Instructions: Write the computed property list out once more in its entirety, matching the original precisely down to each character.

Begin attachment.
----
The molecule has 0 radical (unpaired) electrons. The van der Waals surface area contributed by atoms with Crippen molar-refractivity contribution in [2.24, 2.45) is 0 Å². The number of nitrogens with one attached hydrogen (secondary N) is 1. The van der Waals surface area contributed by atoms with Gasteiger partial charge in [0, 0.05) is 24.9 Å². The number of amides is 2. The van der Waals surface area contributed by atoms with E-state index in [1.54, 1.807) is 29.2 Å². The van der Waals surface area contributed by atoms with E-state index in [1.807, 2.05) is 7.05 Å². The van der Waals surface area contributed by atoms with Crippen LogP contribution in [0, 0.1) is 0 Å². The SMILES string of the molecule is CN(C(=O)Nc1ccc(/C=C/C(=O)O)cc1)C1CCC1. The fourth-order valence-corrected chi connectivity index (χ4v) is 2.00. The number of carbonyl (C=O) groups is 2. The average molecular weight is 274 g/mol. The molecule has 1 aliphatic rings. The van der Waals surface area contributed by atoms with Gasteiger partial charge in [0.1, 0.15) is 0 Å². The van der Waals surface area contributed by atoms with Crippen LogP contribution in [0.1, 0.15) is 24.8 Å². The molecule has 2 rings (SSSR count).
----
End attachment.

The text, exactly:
The molecule has 0 radical (unpaired) electrons. The van der Waals surface area contributed by atoms with Crippen molar-refractivity contribution in [2.24, 2.45) is 0 Å². The number of nitrogens with one attached hydrogen (secondary N) is 1. The van der Waals surface area contributed by atoms with Gasteiger partial charge in [0, 0.05) is 24.9 Å². The number of amides is 2. The van der Waals surface area contributed by atoms with E-state index in [1.54, 1.807) is 29.2 Å². The van der Waals surface area contributed by atoms with E-state index in [1.807, 2.05) is 7.05 Å². The van der Waals surface area contributed by atoms with Crippen LogP contribution in [0, 0.1) is 0 Å². The SMILES string of the molecule is CN(C(=O)Nc1ccc(/C=C/C(=O)O)cc1)C1CCC1. The fourth-order valence-corrected chi connectivity index (χ4v) is 2.00. The number of carbonyl (C=O) groups is 2. The average molecular weight is 274 g/mol. The molecule has 1 aliphatic rings. The van der Waals surface area contributed by atoms with Gasteiger partial charge in [0.1, 0.15) is 0 Å². The van der Waals surface area contributed by atoms with Crippen LogP contribution in [0.1, 0.15) is 24.8 Å². The molecule has 2 rings (SSSR count).